> Green Tech Media: US Solar Market Set To Grow 119% In 2016, Installations To Reach 16GW (Mike Munsell). While utility-scale installations will represent 74 percent of the installations for the year, the residential and commercial markets will also experience strong growth in 2016. In fact, the U.S. is on the verge of its millionth solar installation. According to the report (U.S. Solar Market Insight 2015 Year in Review), the rollout of new community solar programs, new utility-led efforts to enable corporate procurement of offsite solar, and ongoing debate over the value of rooftop solar are three key trends that will drive U.S. solar demand throughout the year.
> Modern Farmer: Americans Want Fewer Politicians, More Sustainability In Our Dietary Guidelines (Andrew Amelinck). A recent survey found that a majority of Americans don’t want politicians meddling in the creation of the Dietary Guidelines for Americans, the roadmap for health advice that’s updated every five years, and with which some experts took issue when they were first released. The poll also found there was overwhelming support for the inclusion of environmental provisions and sustainable agriculture practices for the 2015-2020 version undertaken by the United States Department of Agriculture and the Department of Health and Human Services. The latest guidelines don’t have any reference to sustainable agriculture, despite an advisory panel made up of the country’s top nutrition experts explicitly stating it should be included.
> Midwest Energy News: Minneapolis Clean Energy Partnership Receiving National Recognition (Frank Jossi). On Wednesday, the U.S. Environmental Protection Agency awarded the Clean Energy Partnership a Climate Leadership Award in the “Innovative Partnerships” category. That followed a January event at the White House where officials from the city and Xcel Energy were recognized by the Department of Energy for a software program that helps building owners to better understand their energy use. The partnership – the first of its kind in the country – brings together the city of Minneapolis, Xcel and the natural gas company CenterPoint Energy in an effort reduce greenhouse gas emissions through efficiency programs, renewable energy options and other approaches.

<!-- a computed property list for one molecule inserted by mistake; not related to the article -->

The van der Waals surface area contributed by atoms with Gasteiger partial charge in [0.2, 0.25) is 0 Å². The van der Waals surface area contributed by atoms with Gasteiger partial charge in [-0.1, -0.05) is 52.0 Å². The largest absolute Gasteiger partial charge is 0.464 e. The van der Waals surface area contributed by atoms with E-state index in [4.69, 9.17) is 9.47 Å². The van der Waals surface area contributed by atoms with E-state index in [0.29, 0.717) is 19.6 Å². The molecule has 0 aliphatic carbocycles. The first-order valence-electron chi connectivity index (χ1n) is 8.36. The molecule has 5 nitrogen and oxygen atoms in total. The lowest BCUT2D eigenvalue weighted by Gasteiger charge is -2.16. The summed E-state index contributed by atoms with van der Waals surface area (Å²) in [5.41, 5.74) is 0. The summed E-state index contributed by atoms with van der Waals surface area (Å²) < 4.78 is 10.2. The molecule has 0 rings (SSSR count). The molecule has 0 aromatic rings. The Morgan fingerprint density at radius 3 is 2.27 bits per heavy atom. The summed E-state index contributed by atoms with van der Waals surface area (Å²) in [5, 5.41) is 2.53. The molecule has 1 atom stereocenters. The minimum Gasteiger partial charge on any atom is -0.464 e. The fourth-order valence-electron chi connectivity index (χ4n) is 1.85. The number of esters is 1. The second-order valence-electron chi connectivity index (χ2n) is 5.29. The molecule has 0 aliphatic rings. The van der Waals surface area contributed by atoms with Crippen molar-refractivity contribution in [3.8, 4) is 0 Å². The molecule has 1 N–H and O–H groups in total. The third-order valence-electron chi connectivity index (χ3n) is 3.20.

> Alternet: Why Shared Farms Are The Hot New Thing At Gated Communities (Robert Scher).Fortunately, as people’s concerns around food security grow, the idea of urban farming is beginning to increasingly gain ground. Take as prime example, the agrihood. The agrihood is an attempt to invert the wasteful nature of the gated community by realizing the potential of underutilized land as a source for fresh produce. From vacant lots in low-income areas to former golf-course estates, the ideal of the agrihood is to transform these areas into functioning farms.